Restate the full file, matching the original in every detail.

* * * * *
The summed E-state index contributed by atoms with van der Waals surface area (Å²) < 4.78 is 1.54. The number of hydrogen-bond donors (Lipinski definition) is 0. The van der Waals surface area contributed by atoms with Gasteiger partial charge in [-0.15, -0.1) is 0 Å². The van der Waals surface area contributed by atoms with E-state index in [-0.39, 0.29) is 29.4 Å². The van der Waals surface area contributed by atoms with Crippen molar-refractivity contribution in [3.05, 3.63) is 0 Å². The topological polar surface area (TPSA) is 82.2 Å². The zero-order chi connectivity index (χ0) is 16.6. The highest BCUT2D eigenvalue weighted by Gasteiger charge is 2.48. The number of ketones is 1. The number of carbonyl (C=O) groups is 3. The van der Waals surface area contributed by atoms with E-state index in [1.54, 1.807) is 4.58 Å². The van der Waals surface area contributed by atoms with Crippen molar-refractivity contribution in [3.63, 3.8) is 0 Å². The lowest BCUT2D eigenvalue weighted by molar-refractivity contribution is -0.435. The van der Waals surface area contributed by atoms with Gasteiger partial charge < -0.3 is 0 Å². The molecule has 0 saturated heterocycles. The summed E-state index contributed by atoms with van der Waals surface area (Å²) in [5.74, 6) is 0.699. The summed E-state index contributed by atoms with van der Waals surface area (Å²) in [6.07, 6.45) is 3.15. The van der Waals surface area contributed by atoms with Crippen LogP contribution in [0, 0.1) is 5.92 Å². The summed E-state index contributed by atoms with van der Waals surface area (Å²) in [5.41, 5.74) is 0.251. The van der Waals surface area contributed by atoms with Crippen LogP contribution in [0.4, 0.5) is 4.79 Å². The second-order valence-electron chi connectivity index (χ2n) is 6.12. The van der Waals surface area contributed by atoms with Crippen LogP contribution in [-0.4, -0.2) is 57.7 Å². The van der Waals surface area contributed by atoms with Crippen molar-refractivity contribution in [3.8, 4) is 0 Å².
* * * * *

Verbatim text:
The summed E-state index contributed by atoms with van der Waals surface area (Å²) < 4.78 is 1.54. The number of hydrogen-bond donors (Lipinski definition) is 0. The van der Waals surface area contributed by atoms with Gasteiger partial charge in [-0.15, -0.1) is 0 Å². The van der Waals surface area contributed by atoms with E-state index in [-0.39, 0.29) is 29.4 Å². The van der Waals surface area contributed by atoms with Crippen molar-refractivity contribution in [3.05, 3.63) is 0 Å². The topological polar surface area (TPSA) is 82.2 Å². The zero-order chi connectivity index (χ0) is 16.6. The highest BCUT2D eigenvalue weighted by Gasteiger charge is 2.48. The number of ketones is 1. The number of carbonyl (C=O) groups is 3. The van der Waals surface area contributed by atoms with E-state index in [1.54, 1.807) is 4.58 Å². The van der Waals surface area contributed by atoms with Crippen molar-refractivity contribution in [3.63, 3.8) is 0 Å². The lowest BCUT2D eigenvalue weighted by molar-refractivity contribution is -0.435. The van der Waals surface area contributed by atoms with Gasteiger partial charge < -0.3 is 0 Å². The molecule has 0 saturated heterocycles. The summed E-state index contributed by atoms with van der Waals surface area (Å²) in [5.74, 6) is 0.699. The summed E-state index contributed by atoms with van der Waals surface area (Å²) in [6.07, 6.45) is 3.15. The van der Waals surface area contributed by atoms with Crippen LogP contribution in [0, 0.1) is 5.92 Å². The summed E-state index contributed by atoms with van der Waals surface area (Å²) in [5.41, 5.74) is 0.251. The van der Waals surface area contributed by atoms with Crippen LogP contribution in [0.4, 0.5) is 4.79 Å². The second-order valence-electron chi connectivity index (χ2n) is 6.12. The van der Waals surface area contributed by atoms with Crippen LogP contribution in [-0.4, -0.2) is 57.7 Å². The van der Waals surface area contributed by atoms with Crippen molar-refractivity contribution in [3.8, 4) is 0 Å².